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    [SOLVED] Problem with nvidia after update

    Hi all.

    I have a MSI laptop with a RTX 3080 on which I installed Kubuntu 21.10. All was working perfectly and I was using good performance with my video card (using the proprietary driver version 470).
    Yesterday however there was a system update which I always do as soon as I can and I noticed it contained some nvidia things. I updated and after that worked on. However, later that day I booted my laptop again and I now have several problems:
    • My second monitor is no longer recognized. In Display Configuration there is only one screen (my laptop screen) and nothing else
    • The nvidia driver no longer appears to be working even though the driver manager still says: 'Using NVIDIA driver metapackage from nvidia-driver-470 (proprietary, tested). I know it is not working because 3D games (like Vintage Story now run at 70 seconds per frame instead of 70 frames per second)

    If I try to run nvidia-settings I get an empty window and this appears on the console:

    jorrit@jorrit-Raider:~$ nvidia-settings

    ERROR: NVIDIA driver is not loaded


    ERROR: Unable to load info from any available system


    (nvidia-settings:33846): GLib-GObject-CRITICAL **: 05:22:14.696: g_object_unref: assertion 'G_IS_OBJECT (object)' failed
    ** Message: 05:22:14.697: PRIME: No offloading required. Abort
    ** Message: 05:22:14.697: PRIME: is it supported? no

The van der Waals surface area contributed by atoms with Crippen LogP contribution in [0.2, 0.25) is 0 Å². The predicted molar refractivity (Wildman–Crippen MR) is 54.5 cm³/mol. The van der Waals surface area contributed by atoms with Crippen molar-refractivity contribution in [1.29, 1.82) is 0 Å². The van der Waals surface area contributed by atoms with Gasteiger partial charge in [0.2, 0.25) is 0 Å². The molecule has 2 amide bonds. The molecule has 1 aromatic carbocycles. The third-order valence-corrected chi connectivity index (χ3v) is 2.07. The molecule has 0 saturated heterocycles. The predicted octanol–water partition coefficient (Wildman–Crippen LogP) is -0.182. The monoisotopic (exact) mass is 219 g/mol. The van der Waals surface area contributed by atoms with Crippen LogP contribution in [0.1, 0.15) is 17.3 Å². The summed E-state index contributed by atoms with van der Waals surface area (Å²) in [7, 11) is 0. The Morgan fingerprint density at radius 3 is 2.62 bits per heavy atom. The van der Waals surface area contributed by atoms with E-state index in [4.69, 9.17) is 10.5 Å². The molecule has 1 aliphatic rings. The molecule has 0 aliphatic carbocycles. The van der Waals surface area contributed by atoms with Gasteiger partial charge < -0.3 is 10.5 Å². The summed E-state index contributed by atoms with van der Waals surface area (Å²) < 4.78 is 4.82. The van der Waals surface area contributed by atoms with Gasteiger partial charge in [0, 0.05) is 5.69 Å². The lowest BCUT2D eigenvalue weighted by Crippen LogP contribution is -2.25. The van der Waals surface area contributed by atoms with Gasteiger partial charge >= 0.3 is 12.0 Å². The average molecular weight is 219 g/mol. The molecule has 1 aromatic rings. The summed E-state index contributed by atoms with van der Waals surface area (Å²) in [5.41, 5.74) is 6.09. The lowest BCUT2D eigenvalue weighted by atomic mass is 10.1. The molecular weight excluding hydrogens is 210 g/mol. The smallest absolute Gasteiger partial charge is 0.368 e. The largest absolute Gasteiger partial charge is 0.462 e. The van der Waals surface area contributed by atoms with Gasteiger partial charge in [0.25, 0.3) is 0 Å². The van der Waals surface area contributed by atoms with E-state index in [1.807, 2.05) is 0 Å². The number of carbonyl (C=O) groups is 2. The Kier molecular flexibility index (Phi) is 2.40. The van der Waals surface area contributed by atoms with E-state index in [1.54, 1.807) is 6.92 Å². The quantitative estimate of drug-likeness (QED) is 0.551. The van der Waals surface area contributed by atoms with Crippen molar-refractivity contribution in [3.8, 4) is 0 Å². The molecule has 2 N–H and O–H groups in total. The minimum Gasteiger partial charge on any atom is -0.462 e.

dkms status
    The prime-select command is set to 'nvidia'

    Also nvidia-smi says:

    jorrit@jorrit-Raider:~$ nvidia-smi
    NVIDIA-SMI has failed because it couldn't communicate with the NVIDIA driver. Make sure that the latest NVIDIA driver is installed and running.
    What can I do to get my second monitor back and a working nvidia driver? Also is it to be expected that system updates do such breaking changes on drivers?

    Thanks in advance!
    Last edited by jorritTyb; Nov 29, 2021, 10:40 PM.

    #2
    Never mind, solved both problems with:



    sudo update-initramfs -u

    Still wondering though. I like Linux a lot and when my system works it works so nicely. However, this kind of problem leaves me wondering how less tech-savy people are going to be able to fix things like this.

    Comment


      #3
      I'm going to guess here, that in 'yesterdays' system update there was a kernel update (new kernel)? Do you have the package dkms installed? If not, install it. dkms (Dynamic Kernel Module Support) ensures that kernel modules separately installed; not part of the kernel; are dynamically maintained when the kernel using such modules is updated or a newer kernel comes down the pike.
      Using Kubuntu Linux since March 23, 2007
      "It is a capital mistake to theorize before one has data." - Sherlock Holme

      Comment


        #4
        Indeed there was a kernel update. Thanks for the tip! Why isn't dkms installed standard then? Seems like something pretty essential

        Comment


          #5
          Oh, just noticed I actually already have dkms installed. Do I need to do anything special to make it work?

          Comment


            #6
            Originally posted by jorritTyb View Post
            Oh, just noticed I actually already have dkms installed. Do I need to do anything special to make it work?
            You shouldn't have to. The update procedure is supposed to update initramfs and dkms automatically. Next time you do a "full-upgrade" that includes a kernel update, do it from the command line and observe the actions. You should see update-initramfs and dkms update during the process. If you don't - something is amiss.
            Please Read Me
            Be not the first by whom the new are tried, Nor yet the last to lay the old aside. - Alexander Pope, An Essay on Criticism, 1711

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